Ron Perelman, one of the wealthiest men in America, sits down for his first ever Q&A.
Marvin R. Shanken
From the Print Edition:
Ron Perelman, Spring 95
(continued from page 8)
Shanken: I assume when you travel outside the United States it's a nonissue.
Perelman: It's a nonissue. The biggest problem is in California because there nobody smokes. No place.
Shanken: So what do you do?
Perelman: I don't smoke.
Shanken: Maybe it's time to buy a restaurant in California.
Perelman: The laws there are stronger for smoking sections and prohibition than anyplace else. There is a real animosity toward smokers amongst the patrons.
Shanken: The crime is that there are more serious and sophisticated and knowledgeable cigar aficionados in L.A. than maybe anywhere else in America. I mean they really love their cigars, and for these people to have so few places to go, has to be frustrating.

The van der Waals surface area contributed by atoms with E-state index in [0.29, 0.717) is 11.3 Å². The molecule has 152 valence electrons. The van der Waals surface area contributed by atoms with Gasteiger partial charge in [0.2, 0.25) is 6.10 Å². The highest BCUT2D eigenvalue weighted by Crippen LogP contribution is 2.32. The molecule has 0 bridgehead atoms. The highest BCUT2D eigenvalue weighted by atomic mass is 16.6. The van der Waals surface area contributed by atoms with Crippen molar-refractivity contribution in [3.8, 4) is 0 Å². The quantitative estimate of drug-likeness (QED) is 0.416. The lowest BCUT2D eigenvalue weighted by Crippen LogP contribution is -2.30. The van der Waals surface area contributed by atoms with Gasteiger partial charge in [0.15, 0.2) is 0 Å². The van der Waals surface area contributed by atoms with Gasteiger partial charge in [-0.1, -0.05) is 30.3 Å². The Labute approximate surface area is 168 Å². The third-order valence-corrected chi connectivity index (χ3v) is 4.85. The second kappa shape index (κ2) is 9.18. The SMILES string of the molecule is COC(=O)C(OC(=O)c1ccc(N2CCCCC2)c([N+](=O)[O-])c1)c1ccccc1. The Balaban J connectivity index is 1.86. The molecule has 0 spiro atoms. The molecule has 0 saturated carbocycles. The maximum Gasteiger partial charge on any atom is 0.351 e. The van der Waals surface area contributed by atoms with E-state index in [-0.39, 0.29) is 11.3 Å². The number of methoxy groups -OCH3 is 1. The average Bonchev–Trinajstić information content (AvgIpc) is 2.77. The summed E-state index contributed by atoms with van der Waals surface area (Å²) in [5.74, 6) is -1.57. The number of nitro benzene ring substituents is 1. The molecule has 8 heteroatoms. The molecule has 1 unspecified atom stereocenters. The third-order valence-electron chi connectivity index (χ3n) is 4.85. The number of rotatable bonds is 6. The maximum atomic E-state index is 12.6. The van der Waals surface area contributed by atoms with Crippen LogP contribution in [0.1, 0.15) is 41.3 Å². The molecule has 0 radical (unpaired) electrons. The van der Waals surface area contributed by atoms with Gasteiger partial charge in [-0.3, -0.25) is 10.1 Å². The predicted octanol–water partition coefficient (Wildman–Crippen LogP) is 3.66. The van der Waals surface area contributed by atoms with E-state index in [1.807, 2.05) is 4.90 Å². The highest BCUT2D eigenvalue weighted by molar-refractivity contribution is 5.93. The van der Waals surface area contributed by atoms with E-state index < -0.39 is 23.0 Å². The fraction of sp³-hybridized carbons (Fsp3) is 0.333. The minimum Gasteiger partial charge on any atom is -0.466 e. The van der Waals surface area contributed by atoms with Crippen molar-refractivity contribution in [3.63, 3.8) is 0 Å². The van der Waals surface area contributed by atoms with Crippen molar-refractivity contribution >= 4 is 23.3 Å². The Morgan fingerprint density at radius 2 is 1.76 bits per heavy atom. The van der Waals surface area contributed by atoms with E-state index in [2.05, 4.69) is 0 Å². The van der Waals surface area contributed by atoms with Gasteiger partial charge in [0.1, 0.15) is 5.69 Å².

Perelman: There are cigar dinners. But it's probably the most health-conscious community in America.
Shanken: Let's move on. You've looked at many different industries, and by owning Revlon, among others, you must be an experienced judge of consumer advertising. Is the cigar industry's advertising of premium cigars up to par?
Perelman: No. I think it's very boring. I think it's much too laid back. I think that it's not of the new generation of smokers yet. I think that will come. Now with the resurgence of interest, I think just by definition you're going to get a better quality marketing program, including advertising. But that has not yet appeared.
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